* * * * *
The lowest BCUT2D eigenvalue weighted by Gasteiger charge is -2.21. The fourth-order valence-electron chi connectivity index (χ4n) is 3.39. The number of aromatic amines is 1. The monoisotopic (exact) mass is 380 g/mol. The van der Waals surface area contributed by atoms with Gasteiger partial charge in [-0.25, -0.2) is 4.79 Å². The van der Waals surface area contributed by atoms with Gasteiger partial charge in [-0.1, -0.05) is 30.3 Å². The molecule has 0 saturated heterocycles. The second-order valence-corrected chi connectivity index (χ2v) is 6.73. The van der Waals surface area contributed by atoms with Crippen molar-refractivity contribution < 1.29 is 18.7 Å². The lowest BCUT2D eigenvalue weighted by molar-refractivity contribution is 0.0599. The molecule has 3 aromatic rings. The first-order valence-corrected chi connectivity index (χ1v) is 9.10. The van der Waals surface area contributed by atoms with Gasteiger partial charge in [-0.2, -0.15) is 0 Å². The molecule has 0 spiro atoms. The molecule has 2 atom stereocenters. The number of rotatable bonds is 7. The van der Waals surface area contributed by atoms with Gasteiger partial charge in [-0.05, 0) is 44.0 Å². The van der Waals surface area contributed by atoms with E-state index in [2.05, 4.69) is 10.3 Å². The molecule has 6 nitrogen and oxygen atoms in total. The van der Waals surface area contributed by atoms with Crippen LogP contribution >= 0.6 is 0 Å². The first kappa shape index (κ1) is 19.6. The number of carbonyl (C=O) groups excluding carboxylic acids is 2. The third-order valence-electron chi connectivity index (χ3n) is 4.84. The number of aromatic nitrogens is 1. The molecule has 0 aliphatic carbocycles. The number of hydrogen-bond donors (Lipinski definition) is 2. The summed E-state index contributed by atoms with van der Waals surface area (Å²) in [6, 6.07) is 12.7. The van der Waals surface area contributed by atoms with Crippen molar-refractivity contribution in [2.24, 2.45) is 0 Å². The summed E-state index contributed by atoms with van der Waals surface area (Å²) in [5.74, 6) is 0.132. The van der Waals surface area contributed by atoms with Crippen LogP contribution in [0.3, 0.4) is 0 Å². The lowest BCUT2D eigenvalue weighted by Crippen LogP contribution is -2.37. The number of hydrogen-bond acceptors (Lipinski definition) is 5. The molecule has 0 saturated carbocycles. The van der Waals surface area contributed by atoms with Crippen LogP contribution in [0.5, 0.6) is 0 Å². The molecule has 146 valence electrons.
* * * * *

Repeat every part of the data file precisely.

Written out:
The lowest BCUT2D eigenvalue weighted by Gasteiger charge is -2.21. The fourth-order valence-electron chi connectivity index (χ4n) is 3.39. The number of aromatic amines is 1. The monoisotopic (exact) mass is 380 g/mol. The van der Waals surface area contributed by atoms with Gasteiger partial charge in [-0.25, -0.2) is 4.79 Å². The van der Waals surface area contributed by atoms with Gasteiger partial charge in [-0.1, -0.05) is 30.3 Å². The molecule has 0 saturated heterocycles. The second-order valence-corrected chi connectivity index (χ2v) is 6.73. The van der Waals surface area contributed by atoms with Crippen molar-refractivity contribution < 1.29 is 18.7 Å². The lowest BCUT2D eigenvalue weighted by molar-refractivity contribution is 0.0599. The molecule has 3 aromatic rings. The first-order valence-corrected chi connectivity index (χ1v) is 9.10. The van der Waals surface area contributed by atoms with Gasteiger partial charge in [-0.2, -0.15) is 0 Å². The molecule has 0 spiro atoms. The molecule has 2 atom stereocenters. The number of rotatable bonds is 7. The van der Waals surface area contributed by atoms with Gasteiger partial charge in [-0.05, 0) is 44.0 Å². The van der Waals surface area contributed by atoms with E-state index in [2.05, 4.69) is 10.3 Å². The molecule has 6 nitrogen and oxygen atoms in total. The van der Waals surface area contributed by atoms with Crippen LogP contribution >= 0.6 is 0 Å². The first kappa shape index (κ1) is 19.6. The number of carbonyl (C=O) groups excluding carboxylic acids is 2. The third-order valence-electron chi connectivity index (χ3n) is 4.84. The number of aromatic nitrogens is 1. The molecule has 0 aliphatic carbocycles. The number of hydrogen-bond donors (Lipinski definition) is 2. The summed E-state index contributed by atoms with van der Waals surface area (Å²) in [6, 6.07) is 12.7. The van der Waals surface area contributed by atoms with Crippen molar-refractivity contribution in [2.24, 2.45) is 0 Å². The summed E-state index contributed by atoms with van der Waals surface area (Å²) in [5.74, 6) is 0.132. The van der Waals surface area contributed by atoms with Crippen LogP contribution in [0.3, 0.4) is 0 Å². The lowest BCUT2D eigenvalue weighted by Crippen LogP contribution is -2.37. The number of hydrogen-bond acceptors (Lipinski definition) is 5. The molecule has 0 saturated carbocycles. The van der Waals surface area contributed by atoms with Crippen LogP contribution in [0.5, 0.6) is 0 Å². The molecule has 146 valence electrons.